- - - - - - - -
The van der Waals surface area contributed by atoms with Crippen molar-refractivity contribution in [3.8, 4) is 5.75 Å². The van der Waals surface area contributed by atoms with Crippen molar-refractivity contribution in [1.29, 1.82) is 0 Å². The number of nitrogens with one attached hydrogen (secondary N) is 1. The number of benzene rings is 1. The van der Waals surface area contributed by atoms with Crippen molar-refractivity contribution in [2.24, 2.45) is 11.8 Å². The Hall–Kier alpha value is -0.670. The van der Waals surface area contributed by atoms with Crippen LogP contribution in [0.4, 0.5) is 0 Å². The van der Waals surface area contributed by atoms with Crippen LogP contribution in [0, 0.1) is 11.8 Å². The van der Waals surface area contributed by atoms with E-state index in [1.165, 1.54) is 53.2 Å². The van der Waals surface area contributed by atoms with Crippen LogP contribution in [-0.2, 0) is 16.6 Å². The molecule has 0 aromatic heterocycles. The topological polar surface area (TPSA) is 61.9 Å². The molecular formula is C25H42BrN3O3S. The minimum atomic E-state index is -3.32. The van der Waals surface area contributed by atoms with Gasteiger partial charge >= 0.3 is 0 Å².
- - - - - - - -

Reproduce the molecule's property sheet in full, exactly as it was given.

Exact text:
The van der Waals surface area contributed by atoms with Crippen molar-refractivity contribution in [3.8, 4) is 5.75 Å². The van der Waals surface area contributed by atoms with Crippen molar-refractivity contribution in [1.29, 1.82) is 0 Å². The number of nitrogens with one attached hydrogen (secondary N) is 1. The number of benzene rings is 1. The van der Waals surface area contributed by atoms with Crippen molar-refractivity contribution in [2.24, 2.45) is 11.8 Å². The Hall–Kier alpha value is -0.670. The van der Waals surface area contributed by atoms with Crippen LogP contribution in [0.4, 0.5) is 0 Å². The van der Waals surface area contributed by atoms with Crippen LogP contribution in [0, 0.1) is 11.8 Å². The van der Waals surface area contributed by atoms with E-state index in [1.165, 1.54) is 53.2 Å². The van der Waals surface area contributed by atoms with Crippen LogP contribution in [-0.2, 0) is 16.6 Å². The molecule has 0 aromatic heterocycles. The topological polar surface area (TPSA) is 61.9 Å². The molecular formula is C25H42BrN3O3S. The minimum atomic E-state index is -3.32. The van der Waals surface area contributed by atoms with Gasteiger partial charge >= 0.3 is 0 Å².